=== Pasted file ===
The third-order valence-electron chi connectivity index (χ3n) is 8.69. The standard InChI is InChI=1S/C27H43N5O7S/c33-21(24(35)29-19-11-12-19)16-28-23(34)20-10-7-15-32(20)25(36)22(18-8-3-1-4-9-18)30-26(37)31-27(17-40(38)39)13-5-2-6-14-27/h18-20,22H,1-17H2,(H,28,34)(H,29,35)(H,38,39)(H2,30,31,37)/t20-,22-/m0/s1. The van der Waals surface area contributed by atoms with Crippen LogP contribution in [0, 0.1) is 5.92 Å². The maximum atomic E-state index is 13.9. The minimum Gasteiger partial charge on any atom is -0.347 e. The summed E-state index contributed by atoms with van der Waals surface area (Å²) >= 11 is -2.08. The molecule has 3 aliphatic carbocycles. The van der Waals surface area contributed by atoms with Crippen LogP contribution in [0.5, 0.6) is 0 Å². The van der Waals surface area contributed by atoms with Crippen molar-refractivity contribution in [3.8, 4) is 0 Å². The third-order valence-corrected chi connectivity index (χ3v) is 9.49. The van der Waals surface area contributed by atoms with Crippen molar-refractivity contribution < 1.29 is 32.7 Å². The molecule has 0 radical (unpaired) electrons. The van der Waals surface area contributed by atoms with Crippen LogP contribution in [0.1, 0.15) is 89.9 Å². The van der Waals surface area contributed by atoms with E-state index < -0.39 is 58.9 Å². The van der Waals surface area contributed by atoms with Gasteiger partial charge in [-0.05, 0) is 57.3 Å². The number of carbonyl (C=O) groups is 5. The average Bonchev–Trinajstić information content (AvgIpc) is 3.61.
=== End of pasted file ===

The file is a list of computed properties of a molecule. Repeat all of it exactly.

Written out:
The third-order valence-electron chi connectivity index (χ3n) is 8.69. The standard InChI is InChI=1S/C27H43N5O7S/c33-21(24(35)29-19-11-12-19)16-28-23(34)20-10-7-15-32(20)25(36)22(18-8-3-1-4-9-18)30-26(37)31-27(17-40(38)39)13-5-2-6-14-27/h18-20,22H,1-17H2,(H,28,34)(H,29,35)(H,38,39)(H2,30,31,37)/t20-,22-/m0/s1. The van der Waals surface area contributed by atoms with Crippen LogP contribution in [0, 0.1) is 5.92 Å². The maximum atomic E-state index is 13.9. The minimum Gasteiger partial charge on any atom is -0.347 e. The summed E-state index contributed by atoms with van der Waals surface area (Å²) >= 11 is -2.08. The molecule has 3 aliphatic carbocycles. The van der Waals surface area contributed by atoms with Crippen LogP contribution in [0.5, 0.6) is 0 Å². The van der Waals surface area contributed by atoms with Crippen molar-refractivity contribution in [3.8, 4) is 0 Å². The third-order valence-corrected chi connectivity index (χ3v) is 9.49. The van der Waals surface area contributed by atoms with Crippen molar-refractivity contribution < 1.29 is 32.7 Å². The molecule has 0 radical (unpaired) electrons. The van der Waals surface area contributed by atoms with Crippen LogP contribution in [0.1, 0.15) is 89.9 Å². The van der Waals surface area contributed by atoms with E-state index < -0.39 is 58.9 Å². The van der Waals surface area contributed by atoms with Gasteiger partial charge in [-0.05, 0) is 57.3 Å². The number of carbonyl (C=O) groups is 5. The average Bonchev–Trinajstić information content (AvgIpc) is 3.61.